I don’t watch national television news. The detail you get in a 30-minute broadcast on the major networks is not nearly enough for someone to understand what is going on. Meanwhile, the cable news outlets pontificate about the same story days on end to the point where there is more opinion and speculation than anything else. For fuck’s sake, I don’t want to hear about the tactics of the war in Israel from some fascist former general named “spider” who wouldn’t understand peace if it knocked him on his ass. And peace is really all I care about. How and when will we get there? As for the talking heads — while I may agree with the likes of Rachel Maddow and Erin Burnett and George Stephanopoulos I can’t listen to them day after day whining about the same old crap. Yeah, I get it, Trump is insane and congress is a circus.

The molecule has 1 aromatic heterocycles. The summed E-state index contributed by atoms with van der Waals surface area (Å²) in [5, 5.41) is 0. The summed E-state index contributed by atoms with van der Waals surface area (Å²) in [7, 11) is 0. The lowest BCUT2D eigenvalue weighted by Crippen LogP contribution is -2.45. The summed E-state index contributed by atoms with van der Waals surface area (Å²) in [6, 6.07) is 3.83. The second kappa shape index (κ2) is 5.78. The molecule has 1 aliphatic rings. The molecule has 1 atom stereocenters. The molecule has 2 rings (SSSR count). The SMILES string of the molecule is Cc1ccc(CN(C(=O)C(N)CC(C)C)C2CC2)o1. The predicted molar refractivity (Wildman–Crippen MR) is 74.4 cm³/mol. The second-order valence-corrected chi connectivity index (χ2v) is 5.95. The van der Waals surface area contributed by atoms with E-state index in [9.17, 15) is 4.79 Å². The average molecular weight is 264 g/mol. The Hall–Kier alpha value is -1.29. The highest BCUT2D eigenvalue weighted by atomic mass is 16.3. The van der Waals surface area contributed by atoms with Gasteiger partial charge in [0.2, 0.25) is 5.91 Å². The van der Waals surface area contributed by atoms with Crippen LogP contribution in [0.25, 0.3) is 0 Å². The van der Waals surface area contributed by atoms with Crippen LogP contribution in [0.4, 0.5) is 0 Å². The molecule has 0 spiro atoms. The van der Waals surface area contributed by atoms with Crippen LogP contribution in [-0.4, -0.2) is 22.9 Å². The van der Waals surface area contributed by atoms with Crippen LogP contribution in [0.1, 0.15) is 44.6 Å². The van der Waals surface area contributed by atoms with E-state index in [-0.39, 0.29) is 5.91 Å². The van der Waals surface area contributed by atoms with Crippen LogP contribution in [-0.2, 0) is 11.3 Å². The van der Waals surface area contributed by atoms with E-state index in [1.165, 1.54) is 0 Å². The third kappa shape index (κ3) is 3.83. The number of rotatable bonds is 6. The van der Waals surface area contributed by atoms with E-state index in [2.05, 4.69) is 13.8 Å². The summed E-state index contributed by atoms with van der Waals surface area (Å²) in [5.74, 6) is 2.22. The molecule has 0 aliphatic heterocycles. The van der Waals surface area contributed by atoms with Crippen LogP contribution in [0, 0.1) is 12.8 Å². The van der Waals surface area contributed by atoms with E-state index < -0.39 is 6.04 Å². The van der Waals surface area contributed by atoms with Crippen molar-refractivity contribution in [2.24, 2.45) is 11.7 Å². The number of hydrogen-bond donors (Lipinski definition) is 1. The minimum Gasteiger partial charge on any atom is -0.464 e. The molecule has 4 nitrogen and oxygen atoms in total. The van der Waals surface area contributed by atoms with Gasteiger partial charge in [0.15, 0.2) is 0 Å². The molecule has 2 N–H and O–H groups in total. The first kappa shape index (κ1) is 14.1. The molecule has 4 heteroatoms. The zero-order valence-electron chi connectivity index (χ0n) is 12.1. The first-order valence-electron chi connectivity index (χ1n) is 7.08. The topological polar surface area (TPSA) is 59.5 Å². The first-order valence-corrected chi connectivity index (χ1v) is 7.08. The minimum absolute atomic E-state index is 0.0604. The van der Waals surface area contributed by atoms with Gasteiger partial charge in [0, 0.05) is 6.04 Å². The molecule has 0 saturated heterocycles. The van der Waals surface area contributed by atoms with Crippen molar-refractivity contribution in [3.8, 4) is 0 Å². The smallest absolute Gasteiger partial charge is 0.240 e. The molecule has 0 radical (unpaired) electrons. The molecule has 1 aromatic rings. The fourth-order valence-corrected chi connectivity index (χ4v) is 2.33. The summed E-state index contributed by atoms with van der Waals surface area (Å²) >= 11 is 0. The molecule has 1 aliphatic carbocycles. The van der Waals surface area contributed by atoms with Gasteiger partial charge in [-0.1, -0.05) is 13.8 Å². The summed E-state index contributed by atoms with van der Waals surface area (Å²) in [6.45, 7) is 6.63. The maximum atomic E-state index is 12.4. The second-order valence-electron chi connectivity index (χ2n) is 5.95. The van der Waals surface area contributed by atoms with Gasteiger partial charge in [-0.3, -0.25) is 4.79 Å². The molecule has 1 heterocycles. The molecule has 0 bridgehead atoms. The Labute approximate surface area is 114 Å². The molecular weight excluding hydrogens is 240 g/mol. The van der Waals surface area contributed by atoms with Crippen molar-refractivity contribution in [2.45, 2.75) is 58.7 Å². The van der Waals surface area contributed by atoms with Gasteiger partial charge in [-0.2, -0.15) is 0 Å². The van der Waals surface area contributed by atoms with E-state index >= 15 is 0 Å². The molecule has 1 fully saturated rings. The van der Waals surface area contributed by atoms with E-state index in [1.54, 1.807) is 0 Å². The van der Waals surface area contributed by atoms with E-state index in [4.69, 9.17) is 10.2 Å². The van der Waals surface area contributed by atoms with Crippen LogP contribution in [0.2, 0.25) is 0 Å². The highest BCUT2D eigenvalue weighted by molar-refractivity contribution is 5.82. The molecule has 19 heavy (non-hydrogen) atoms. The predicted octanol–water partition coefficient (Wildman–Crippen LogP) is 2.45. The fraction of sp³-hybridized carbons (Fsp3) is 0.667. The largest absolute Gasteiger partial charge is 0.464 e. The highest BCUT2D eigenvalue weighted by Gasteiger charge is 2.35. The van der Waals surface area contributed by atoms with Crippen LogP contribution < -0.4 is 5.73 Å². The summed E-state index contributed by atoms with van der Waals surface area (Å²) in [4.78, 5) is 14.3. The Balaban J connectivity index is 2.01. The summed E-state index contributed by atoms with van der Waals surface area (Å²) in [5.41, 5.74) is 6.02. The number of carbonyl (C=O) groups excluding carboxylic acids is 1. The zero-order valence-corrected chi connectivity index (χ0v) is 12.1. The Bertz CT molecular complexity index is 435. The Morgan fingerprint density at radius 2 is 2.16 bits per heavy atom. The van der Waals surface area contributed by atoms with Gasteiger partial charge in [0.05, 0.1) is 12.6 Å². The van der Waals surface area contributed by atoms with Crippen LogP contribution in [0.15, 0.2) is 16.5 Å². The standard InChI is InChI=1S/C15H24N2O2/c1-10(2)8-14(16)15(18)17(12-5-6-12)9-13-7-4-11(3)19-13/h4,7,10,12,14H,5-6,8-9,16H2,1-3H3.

Local TV news is nothing more than a crime report. It should go without saying nobody should watch it. I mean, you can get your sports and weather elsewhere whenever you want. I have no interest in car wrecks and shootings at Circle K.
I skim online news sites and only a handful. The Guardian. The New York Times. Washington Post (Bezos be damned). And I turned off notifications. The concept of urgent news has somehow shifted over the years to include anything the outlet wants to say they sent out first whether it’s truly urgent or not.
I subscribe to eNewsletters and daily headline services that feature the specific niches in which I am interested. That means sports, entertainment, climate, etc. I want the daily headlines from ESPN. I do not want the daily headlines from CNN.